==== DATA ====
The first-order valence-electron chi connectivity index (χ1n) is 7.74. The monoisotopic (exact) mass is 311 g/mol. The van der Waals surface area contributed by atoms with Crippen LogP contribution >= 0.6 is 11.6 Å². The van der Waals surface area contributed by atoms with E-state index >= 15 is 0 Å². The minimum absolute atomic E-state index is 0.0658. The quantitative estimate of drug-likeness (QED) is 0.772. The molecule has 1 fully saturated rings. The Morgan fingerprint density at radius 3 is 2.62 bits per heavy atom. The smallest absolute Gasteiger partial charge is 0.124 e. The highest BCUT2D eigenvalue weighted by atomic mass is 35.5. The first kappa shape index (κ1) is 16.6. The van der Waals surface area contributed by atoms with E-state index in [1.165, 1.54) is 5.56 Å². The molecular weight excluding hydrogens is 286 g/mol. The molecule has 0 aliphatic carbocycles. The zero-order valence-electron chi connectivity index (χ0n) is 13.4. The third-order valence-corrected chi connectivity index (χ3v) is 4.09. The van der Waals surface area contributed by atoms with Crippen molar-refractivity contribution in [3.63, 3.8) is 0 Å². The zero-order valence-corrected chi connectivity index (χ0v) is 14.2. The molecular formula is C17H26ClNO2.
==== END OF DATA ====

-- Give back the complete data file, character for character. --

The first-order valence-electron chi connectivity index (χ1n) is 7.74. The monoisotopic (exact) mass is 311 g/mol. The van der Waals surface area contributed by atoms with Crippen LogP contribution >= 0.6 is 11.6 Å². The van der Waals surface area contributed by atoms with E-state index >= 15 is 0 Å². The minimum absolute atomic E-state index is 0.0658. The quantitative estimate of drug-likeness (QED) is 0.772. The molecule has 1 fully saturated rings. The Morgan fingerprint density at radius 3 is 2.62 bits per heavy atom. The smallest absolute Gasteiger partial charge is 0.124 e. The highest BCUT2D eigenvalue weighted by atomic mass is 35.5. The first kappa shape index (κ1) is 16.6. The van der Waals surface area contributed by atoms with E-state index in [1.165, 1.54) is 5.56 Å². The molecular weight excluding hydrogens is 286 g/mol. The molecule has 0 aliphatic carbocycles. The zero-order valence-electron chi connectivity index (χ0n) is 13.4. The third-order valence-corrected chi connectivity index (χ3v) is 4.09. The van der Waals surface area contributed by atoms with Crippen molar-refractivity contribution in [3.63, 3.8) is 0 Å². The zero-order valence-corrected chi connectivity index (χ0v) is 14.2. The molecular formula is C17H26ClNO2.